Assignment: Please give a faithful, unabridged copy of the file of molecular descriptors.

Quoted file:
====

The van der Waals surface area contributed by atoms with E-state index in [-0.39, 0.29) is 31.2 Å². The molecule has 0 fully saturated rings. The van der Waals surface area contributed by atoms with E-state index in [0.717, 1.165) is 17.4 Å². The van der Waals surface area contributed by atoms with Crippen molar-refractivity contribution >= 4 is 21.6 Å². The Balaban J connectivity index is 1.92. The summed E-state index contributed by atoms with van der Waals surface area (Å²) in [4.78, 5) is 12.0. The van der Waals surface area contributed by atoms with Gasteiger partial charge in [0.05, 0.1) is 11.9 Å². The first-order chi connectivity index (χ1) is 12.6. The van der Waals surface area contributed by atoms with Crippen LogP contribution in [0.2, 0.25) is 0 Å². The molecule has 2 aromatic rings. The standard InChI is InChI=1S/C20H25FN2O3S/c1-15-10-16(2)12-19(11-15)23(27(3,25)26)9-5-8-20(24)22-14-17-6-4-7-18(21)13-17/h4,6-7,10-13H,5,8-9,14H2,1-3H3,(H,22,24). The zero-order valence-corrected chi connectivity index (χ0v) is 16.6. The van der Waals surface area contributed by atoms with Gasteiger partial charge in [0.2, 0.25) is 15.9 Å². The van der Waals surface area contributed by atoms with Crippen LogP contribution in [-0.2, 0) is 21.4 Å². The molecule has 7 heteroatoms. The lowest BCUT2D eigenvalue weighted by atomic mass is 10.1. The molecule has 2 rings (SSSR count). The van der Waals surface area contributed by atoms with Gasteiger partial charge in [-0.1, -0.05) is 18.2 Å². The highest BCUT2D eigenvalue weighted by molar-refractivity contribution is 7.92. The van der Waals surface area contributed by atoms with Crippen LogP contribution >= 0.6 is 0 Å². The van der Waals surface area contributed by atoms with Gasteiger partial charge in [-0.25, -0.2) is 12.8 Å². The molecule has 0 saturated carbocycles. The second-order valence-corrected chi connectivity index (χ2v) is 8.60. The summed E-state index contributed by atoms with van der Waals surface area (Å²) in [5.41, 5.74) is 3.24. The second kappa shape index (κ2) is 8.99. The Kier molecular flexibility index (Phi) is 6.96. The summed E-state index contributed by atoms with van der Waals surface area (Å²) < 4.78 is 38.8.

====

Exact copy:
The van der Waals surface area contributed by atoms with E-state index in [-0.39, 0.29) is 31.2 Å². The molecule has 0 fully saturated rings. The van der Waals surface area contributed by atoms with E-state index in [0.717, 1.165) is 17.4 Å². The van der Waals surface area contributed by atoms with Crippen molar-refractivity contribution >= 4 is 21.6 Å². The Balaban J connectivity index is 1.92. The summed E-state index contributed by atoms with van der Waals surface area (Å²) in [4.78, 5) is 12.0. The van der Waals surface area contributed by atoms with Gasteiger partial charge in [0.05, 0.1) is 11.9 Å². The first-order chi connectivity index (χ1) is 12.6. The van der Waals surface area contributed by atoms with Crippen LogP contribution in [0.2, 0.25) is 0 Å². The molecule has 2 aromatic rings. The standard InChI is InChI=1S/C20H25FN2O3S/c1-15-10-16(2)12-19(11-15)23(27(3,25)26)9-5-8-20(24)22-14-17-6-4-7-18(21)13-17/h4,6-7,10-13H,5,8-9,14H2,1-3H3,(H,22,24). The zero-order valence-corrected chi connectivity index (χ0v) is 16.6. The van der Waals surface area contributed by atoms with Gasteiger partial charge in [0.2, 0.25) is 15.9 Å². The van der Waals surface area contributed by atoms with Crippen LogP contribution in [-0.2, 0) is 21.4 Å². The molecule has 7 heteroatoms. The lowest BCUT2D eigenvalue weighted by atomic mass is 10.1. The molecule has 2 rings (SSSR count). The van der Waals surface area contributed by atoms with Gasteiger partial charge in [-0.1, -0.05) is 18.2 Å². The highest BCUT2D eigenvalue weighted by molar-refractivity contribution is 7.92. The van der Waals surface area contributed by atoms with Crippen LogP contribution >= 0.6 is 0 Å². The van der Waals surface area contributed by atoms with Gasteiger partial charge in [-0.25, -0.2) is 12.8 Å². The molecule has 0 saturated carbocycles. The second-order valence-corrected chi connectivity index (χ2v) is 8.60. The summed E-state index contributed by atoms with van der Waals surface area (Å²) in [5.41, 5.74) is 3.24. The second kappa shape index (κ2) is 8.99. The Kier molecular flexibility index (Phi) is 6.96. The summed E-state index contributed by atoms with van der Waals surface area (Å²) < 4.78 is 38.8.